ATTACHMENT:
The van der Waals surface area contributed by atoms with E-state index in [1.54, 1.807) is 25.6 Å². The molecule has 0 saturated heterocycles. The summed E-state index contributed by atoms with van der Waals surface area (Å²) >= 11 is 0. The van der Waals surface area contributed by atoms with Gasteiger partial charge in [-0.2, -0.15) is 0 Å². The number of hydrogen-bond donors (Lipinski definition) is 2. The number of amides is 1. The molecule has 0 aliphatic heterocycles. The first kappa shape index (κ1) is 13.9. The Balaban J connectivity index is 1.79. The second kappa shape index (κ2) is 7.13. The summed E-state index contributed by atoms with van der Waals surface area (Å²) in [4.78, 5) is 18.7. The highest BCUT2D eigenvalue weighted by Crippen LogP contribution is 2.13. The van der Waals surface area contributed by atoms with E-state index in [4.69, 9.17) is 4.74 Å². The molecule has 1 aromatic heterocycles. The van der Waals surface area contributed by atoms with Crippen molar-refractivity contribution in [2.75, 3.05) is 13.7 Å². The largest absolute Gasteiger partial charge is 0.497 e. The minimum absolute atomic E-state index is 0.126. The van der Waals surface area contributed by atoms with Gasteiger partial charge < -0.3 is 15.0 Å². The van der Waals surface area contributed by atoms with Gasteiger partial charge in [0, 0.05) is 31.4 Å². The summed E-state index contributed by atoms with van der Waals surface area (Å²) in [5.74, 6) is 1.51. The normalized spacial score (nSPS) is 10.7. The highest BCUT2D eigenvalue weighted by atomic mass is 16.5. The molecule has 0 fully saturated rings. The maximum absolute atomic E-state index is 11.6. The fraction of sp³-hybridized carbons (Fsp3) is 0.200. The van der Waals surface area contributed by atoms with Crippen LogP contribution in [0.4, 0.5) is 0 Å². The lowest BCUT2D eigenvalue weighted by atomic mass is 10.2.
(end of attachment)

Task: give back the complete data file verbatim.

The van der Waals surface area contributed by atoms with E-state index in [1.54, 1.807) is 25.6 Å². The molecule has 0 saturated heterocycles. The summed E-state index contributed by atoms with van der Waals surface area (Å²) >= 11 is 0. The van der Waals surface area contributed by atoms with Gasteiger partial charge in [-0.2, -0.15) is 0 Å². The number of hydrogen-bond donors (Lipinski definition) is 2. The number of amides is 1. The molecule has 0 aliphatic heterocycles. The first kappa shape index (κ1) is 13.9. The Balaban J connectivity index is 1.79. The second kappa shape index (κ2) is 7.13. The summed E-state index contributed by atoms with van der Waals surface area (Å²) in [4.78, 5) is 18.7. The highest BCUT2D eigenvalue weighted by Crippen LogP contribution is 2.13. The van der Waals surface area contributed by atoms with E-state index in [4.69, 9.17) is 4.74 Å². The molecule has 1 aromatic heterocycles. The van der Waals surface area contributed by atoms with Crippen molar-refractivity contribution in [2.75, 3.05) is 13.7 Å². The largest absolute Gasteiger partial charge is 0.497 e. The minimum absolute atomic E-state index is 0.126. The van der Waals surface area contributed by atoms with Gasteiger partial charge < -0.3 is 15.0 Å². The van der Waals surface area contributed by atoms with Gasteiger partial charge in [0, 0.05) is 31.4 Å². The summed E-state index contributed by atoms with van der Waals surface area (Å²) in [5.74, 6) is 1.51. The normalized spacial score (nSPS) is 10.7. The highest BCUT2D eigenvalue weighted by atomic mass is 16.5. The molecule has 0 fully saturated rings. The maximum absolute atomic E-state index is 11.6. The fraction of sp³-hybridized carbons (Fsp3) is 0.200. The van der Waals surface area contributed by atoms with Crippen LogP contribution in [0.4, 0.5) is 0 Å². The lowest BCUT2D eigenvalue weighted by atomic mass is 10.2.